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  • Rico

    Thank you Steve for both the chart and the track.ย  This is one of the first songs I ever learned. Time to relearn!

  • Antonio

    Great, Steve. Thanks.for this nice support.

  • Jack

    WOW !ย 

    Thank you very much !

  • Holly

    Thank you, Steve. That was fun.

  • Cgblake

    thats awesome Steve!ย  ๐Ÿ™‚ย  thanks

  • Alanzo

    Thank you VERY MUCH, Steve. Love it and look forward to more.

  • Deane Buchan

    You are a very special person in my world. Once again Steve, thanks soooooo much!!

  • Curtis

    I guess I can’t really use the awesome backing track. ๐Ÿ™ I keep feeling like I want to play around with with the melody of Em7(b5) and A7 and also the melody of measure 7 (Gm7). I feel like I want to extend those both out another 2 whole measure. for…..example…..

    |G F-G G F-G | G F-G A-G- F | D

    (notes that stand alone are 1/4 notes and notes with (-) are 1/8th notes D=whole note)

    This way you sorta “stutter” on these notes and really swing. The backing track however, does a chord change in the 3rd measure to Dmin7.

    Is this how you have the backing track set up Steve?


    • Hey Curtis. Feel free to play around with the melody in terms of your own personal phrasing. The chords of the tune are set up exactly like the chord chart in the article.

  • Curtis

    Hey Steve,

    Me again. ๐Ÿ™‚ I have a couple questions for you. I sense the main objective here is for us to learn to build our own licks or lines by analyzing the licks that you create. Not just copy lines that you create and put them in standards. So I do practice your lines but tend to put that aside so that I create my own material and that helps to get my brain working a little harder. My problem is, I guess since i’m still fairly a rookie at all this, my confidence level in what I create is low. It sounds good in my head and even when I play it but I’m always feeling like maybe it’s not good enough. You have been playing for allot of years. How long did it take you to get that feeling of confidence in your playing?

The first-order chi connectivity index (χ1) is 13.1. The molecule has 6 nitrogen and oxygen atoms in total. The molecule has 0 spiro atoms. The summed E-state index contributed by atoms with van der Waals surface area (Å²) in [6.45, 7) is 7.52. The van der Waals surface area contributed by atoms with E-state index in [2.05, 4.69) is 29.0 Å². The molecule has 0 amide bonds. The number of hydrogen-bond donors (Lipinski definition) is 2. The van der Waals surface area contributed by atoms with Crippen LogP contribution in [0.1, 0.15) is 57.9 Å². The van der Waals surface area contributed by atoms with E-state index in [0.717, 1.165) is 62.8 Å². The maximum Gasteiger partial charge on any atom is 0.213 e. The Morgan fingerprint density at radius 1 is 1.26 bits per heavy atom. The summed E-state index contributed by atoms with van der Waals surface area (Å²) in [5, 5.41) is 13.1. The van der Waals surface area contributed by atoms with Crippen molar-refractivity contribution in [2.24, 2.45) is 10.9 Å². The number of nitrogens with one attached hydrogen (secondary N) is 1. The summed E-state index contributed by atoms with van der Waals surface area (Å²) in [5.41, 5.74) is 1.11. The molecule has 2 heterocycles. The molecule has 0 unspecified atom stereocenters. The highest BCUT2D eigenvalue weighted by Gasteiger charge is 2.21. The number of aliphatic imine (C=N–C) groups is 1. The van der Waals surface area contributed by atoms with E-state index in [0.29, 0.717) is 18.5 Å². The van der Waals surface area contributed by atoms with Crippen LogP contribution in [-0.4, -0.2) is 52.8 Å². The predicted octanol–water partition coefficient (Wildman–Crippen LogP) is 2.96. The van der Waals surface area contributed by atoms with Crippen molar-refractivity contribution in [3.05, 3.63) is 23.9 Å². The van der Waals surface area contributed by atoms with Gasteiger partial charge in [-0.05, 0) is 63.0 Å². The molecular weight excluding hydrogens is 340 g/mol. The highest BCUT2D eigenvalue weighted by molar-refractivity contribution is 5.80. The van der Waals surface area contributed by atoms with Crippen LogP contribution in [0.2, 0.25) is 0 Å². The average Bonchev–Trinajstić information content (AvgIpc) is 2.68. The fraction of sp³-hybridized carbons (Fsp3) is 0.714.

My other question is now that I have a good “A section” down for Summertime and good “2nd A section” , I’m working on building a Chorus now. I basically start my lick with and arpeggio down from D(triplet) and back up with swing eigth notes and and passing tones and then back down again with passing tones to get to the Bb of the Em7b5. but what I’m doing is, I’m hitting the Bb as a grace note up to B natural (3 times). Are grace notes considered….quarter notes? I know how to count everything else. I just never knew how to count grace notes. ๐Ÿ™‚ Thanks

  • Geoff Husson

    Blown away by you’re marvelous free gifts. I will be buying your stuff soon (when I’ve saved up enough), but thanks for all the great sounds made simple to execute by your great teaching methods. I learned heaps. Went to the JA seminar once in 2003 learned so much more since then from you. Thanks matey much much appreciated.

    • Thanks Geoff. Glad I’ve been able to help you grow further since your Jamey Aebersold camp. Great to hear! Look forward to sharing music with you through the Jazz Masters Method. Thanks.

  • jen

    Hello! Love the track ๐Ÿ˜€ Can I purchase it? I play for retirement facilities and they would dig your arrangement ๐Ÿ˜€